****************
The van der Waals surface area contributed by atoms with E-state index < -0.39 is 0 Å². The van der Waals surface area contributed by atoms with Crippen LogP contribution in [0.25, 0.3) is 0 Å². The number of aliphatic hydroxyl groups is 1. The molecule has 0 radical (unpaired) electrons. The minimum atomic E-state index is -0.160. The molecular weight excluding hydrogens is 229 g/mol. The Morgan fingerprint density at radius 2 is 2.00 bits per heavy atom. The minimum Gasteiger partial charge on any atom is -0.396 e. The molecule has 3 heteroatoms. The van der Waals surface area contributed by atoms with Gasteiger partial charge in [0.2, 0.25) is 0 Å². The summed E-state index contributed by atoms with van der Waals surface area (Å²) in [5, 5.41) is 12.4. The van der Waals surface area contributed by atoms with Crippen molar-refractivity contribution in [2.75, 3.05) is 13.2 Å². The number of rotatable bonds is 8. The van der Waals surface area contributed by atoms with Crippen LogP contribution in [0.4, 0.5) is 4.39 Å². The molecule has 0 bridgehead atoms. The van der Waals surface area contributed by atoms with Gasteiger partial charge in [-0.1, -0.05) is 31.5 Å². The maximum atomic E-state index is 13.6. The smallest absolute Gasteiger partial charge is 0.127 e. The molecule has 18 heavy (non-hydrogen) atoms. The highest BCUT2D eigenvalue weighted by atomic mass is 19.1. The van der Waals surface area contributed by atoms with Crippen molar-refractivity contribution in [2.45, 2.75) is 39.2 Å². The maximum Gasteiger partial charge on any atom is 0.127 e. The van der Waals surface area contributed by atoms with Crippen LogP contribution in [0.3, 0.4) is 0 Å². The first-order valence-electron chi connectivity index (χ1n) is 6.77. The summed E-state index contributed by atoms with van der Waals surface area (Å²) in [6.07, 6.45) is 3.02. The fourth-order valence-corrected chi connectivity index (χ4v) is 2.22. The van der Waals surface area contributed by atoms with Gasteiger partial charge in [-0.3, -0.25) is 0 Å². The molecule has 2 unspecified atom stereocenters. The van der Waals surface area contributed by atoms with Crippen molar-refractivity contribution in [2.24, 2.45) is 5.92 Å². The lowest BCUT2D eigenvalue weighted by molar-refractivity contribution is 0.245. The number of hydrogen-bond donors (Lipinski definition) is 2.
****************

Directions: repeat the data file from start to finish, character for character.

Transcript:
The van der Waals surface area contributed by atoms with E-state index < -0.39 is 0 Å². The van der Waals surface area contributed by atoms with Crippen LogP contribution in [0.25, 0.3) is 0 Å². The number of aliphatic hydroxyl groups is 1. The molecule has 0 radical (unpaired) electrons. The minimum atomic E-state index is -0.160. The molecular weight excluding hydrogens is 229 g/mol. The Morgan fingerprint density at radius 2 is 2.00 bits per heavy atom. The minimum Gasteiger partial charge on any atom is -0.396 e. The molecule has 3 heteroatoms. The van der Waals surface area contributed by atoms with Gasteiger partial charge in [0.2, 0.25) is 0 Å². The summed E-state index contributed by atoms with van der Waals surface area (Å²) in [5, 5.41) is 12.4. The van der Waals surface area contributed by atoms with Crippen molar-refractivity contribution in [2.75, 3.05) is 13.2 Å². The number of rotatable bonds is 8. The van der Waals surface area contributed by atoms with Crippen LogP contribution in [0.4, 0.5) is 4.39 Å². The molecule has 0 bridgehead atoms. The van der Waals surface area contributed by atoms with Gasteiger partial charge in [-0.1, -0.05) is 31.5 Å². The maximum atomic E-state index is 13.6. The smallest absolute Gasteiger partial charge is 0.127 e. The molecule has 18 heavy (non-hydrogen) atoms. The highest BCUT2D eigenvalue weighted by atomic mass is 19.1. The van der Waals surface area contributed by atoms with Crippen molar-refractivity contribution in [2.45, 2.75) is 39.2 Å². The maximum Gasteiger partial charge on any atom is 0.127 e. The van der Waals surface area contributed by atoms with Crippen LogP contribution in [0.3, 0.4) is 0 Å². The first-order valence-electron chi connectivity index (χ1n) is 6.77. The summed E-state index contributed by atoms with van der Waals surface area (Å²) in [6.07, 6.45) is 3.02. The fourth-order valence-corrected chi connectivity index (χ4v) is 2.22. The van der Waals surface area contributed by atoms with Gasteiger partial charge in [-0.3, -0.25) is 0 Å². The molecule has 2 unspecified atom stereocenters. The van der Waals surface area contributed by atoms with Crippen molar-refractivity contribution in [2.24, 2.45) is 5.92 Å². The lowest BCUT2D eigenvalue weighted by molar-refractivity contribution is 0.245. The number of hydrogen-bond donors (Lipinski definition) is 2.